Buddhism’s history is Korea actually predates the official adoption by the Silla Kingdom by roughly 200 years. Buddhism came from China to Korea in the estimated year of 372 B.C.E., and when originally introduced, mixed and coexisted with the accepted Korean Shamanistic religion. Shamanism is the belief that all humans, animals, and natural objects have spirits, and this idea melded easily with Buddhist ideals. In fact, many modern Buddhist temples are on the site of mountains that were important Shamanistic spiritual sites in the pre-Buddhist period.
After several centuries, Buddhism had absorbed the most prominent ideals of Korean Shamanism to create a uniquely Korean Buddhism. From there, it was officially recognized by Korea’s Three Kingdoms, moving from north to South, starting with the Koguryo Kingdom down to the Silla Kingdom.
Buddhism had the greatest influence in the southeastern Silla Kingdom, and was made the official religion of the kingdom in 527 C.E. Although there was initial aristocratic resistance to the spread of Buddhism in Silla, by 540 C.E. King Chinhung had begun to fund a Buddhist institution to train future government officials.
With the unification of Korea under the Silla up until the 900s C.E., Buddhism in Korea flourished. Many works of art were commissioned, and many monasteries and temples were built.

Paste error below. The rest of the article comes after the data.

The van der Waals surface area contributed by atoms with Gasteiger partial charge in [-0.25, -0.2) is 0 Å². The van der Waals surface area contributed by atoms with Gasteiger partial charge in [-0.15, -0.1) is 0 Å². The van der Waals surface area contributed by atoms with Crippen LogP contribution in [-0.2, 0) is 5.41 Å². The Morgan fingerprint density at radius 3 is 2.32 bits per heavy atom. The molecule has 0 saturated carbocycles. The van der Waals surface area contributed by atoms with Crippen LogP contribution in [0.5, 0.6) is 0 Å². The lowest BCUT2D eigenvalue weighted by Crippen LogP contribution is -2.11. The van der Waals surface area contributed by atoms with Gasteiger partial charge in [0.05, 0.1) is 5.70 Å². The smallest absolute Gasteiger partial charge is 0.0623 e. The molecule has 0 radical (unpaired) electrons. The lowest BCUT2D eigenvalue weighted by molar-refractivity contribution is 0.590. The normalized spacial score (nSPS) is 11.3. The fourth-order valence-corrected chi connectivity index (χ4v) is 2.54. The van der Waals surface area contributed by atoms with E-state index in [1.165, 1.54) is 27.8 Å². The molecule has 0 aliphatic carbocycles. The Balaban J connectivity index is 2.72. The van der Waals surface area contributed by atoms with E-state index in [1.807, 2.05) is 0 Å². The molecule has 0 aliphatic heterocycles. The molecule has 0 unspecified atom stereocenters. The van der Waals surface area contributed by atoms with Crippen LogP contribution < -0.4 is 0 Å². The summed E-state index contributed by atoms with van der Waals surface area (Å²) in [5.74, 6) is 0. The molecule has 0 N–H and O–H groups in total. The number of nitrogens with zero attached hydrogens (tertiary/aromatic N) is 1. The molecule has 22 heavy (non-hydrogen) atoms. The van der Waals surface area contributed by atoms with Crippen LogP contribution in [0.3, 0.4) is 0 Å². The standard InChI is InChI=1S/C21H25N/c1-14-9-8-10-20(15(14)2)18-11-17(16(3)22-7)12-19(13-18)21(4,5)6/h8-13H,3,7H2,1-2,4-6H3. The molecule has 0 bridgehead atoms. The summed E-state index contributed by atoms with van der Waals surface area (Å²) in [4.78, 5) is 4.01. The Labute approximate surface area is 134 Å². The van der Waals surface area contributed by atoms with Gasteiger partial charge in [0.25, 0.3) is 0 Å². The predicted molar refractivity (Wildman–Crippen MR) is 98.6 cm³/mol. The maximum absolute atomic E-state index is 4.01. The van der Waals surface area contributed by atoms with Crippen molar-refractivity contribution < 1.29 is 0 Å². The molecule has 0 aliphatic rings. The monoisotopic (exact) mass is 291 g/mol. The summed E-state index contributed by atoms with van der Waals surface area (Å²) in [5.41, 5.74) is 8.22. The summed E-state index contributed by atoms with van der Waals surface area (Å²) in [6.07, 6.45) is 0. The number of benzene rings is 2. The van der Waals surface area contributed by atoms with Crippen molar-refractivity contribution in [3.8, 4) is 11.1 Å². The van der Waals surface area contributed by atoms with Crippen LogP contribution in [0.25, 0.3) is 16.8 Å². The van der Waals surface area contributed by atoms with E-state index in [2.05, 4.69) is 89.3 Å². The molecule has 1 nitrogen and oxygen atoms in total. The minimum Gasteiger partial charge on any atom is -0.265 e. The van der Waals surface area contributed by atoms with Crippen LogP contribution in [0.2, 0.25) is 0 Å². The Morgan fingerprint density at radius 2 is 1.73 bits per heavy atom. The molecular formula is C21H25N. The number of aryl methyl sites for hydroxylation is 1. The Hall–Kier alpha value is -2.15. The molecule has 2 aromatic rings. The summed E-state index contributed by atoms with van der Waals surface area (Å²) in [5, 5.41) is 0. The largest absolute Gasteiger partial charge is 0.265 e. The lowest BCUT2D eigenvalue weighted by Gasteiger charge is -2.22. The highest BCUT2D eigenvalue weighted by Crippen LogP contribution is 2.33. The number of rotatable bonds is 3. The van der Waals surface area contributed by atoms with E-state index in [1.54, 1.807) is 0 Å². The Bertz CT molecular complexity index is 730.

Buddhism maintained widespread acceptance through the Goryeo period. Even more works of art were commissioned and monasteries built, and also during this time, the entirety of the Tripitaka in Chinese was carved onto wooden blocks that are still a prized historical artifact in Korea today.
In the following Chosun Dynasty up until the Japanese occupation in the early twentieth century, Buddhism was repressed, and did not regain strength until after the Japanese colonization in 1945. Beginning in the fourteenth century every effort was made to repress the religion in the support of Confucianism, although some select brave monks still chose to practice and keep Buddhism alive.
Today, Buddhism and Christianity are closely tied in terms of percentage of South Koreans who practice each. 22.8% of South Koreans self-identify as Buddhist according to the 2007 Census, and Christians are reported at a slightly 29.2%. It is flourishing in much the same way as other modern religions, and all over Korea today there are youth groups, active temples, and translations of Buddhist texts into Korean that can be easily accessed throughout the country.